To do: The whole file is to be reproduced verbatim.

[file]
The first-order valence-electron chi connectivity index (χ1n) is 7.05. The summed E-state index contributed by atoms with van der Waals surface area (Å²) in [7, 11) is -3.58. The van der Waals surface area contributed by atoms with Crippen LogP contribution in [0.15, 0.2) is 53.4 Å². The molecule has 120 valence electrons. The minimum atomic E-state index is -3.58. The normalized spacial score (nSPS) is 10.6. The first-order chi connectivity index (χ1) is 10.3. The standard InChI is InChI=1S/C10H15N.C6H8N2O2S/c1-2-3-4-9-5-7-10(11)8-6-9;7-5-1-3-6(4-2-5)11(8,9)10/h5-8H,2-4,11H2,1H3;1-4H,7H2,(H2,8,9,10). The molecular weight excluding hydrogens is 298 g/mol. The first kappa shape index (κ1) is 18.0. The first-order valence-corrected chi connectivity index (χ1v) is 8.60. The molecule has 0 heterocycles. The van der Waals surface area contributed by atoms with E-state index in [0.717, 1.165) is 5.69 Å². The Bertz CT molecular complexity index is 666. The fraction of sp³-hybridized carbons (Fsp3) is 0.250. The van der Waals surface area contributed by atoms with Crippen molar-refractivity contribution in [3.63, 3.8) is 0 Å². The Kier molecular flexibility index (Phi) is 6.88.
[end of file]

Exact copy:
The first-order valence-electron chi connectivity index (χ1n) is 7.05. The summed E-state index contributed by atoms with van der Waals surface area (Å²) in [7, 11) is -3.58. The van der Waals surface area contributed by atoms with Crippen LogP contribution in [0.15, 0.2) is 53.4 Å². The molecule has 120 valence electrons. The minimum atomic E-state index is -3.58. The normalized spacial score (nSPS) is 10.6. The first-order chi connectivity index (χ1) is 10.3. The standard InChI is InChI=1S/C10H15N.C6H8N2O2S/c1-2-3-4-9-5-7-10(11)8-6-9;7-5-1-3-6(4-2-5)11(8,9)10/h5-8H,2-4,11H2,1H3;1-4H,7H2,(H2,8,9,10). The molecular weight excluding hydrogens is 298 g/mol. The first kappa shape index (κ1) is 18.0. The first-order valence-corrected chi connectivity index (χ1v) is 8.60. The molecule has 0 heterocycles. The van der Waals surface area contributed by atoms with E-state index in [0.717, 1.165) is 5.69 Å². The Bertz CT molecular complexity index is 666. The fraction of sp³-hybridized carbons (Fsp3) is 0.250. The van der Waals surface area contributed by atoms with Crippen molar-refractivity contribution in [3.63, 3.8) is 0 Å². The Kier molecular flexibility index (Phi) is 6.88.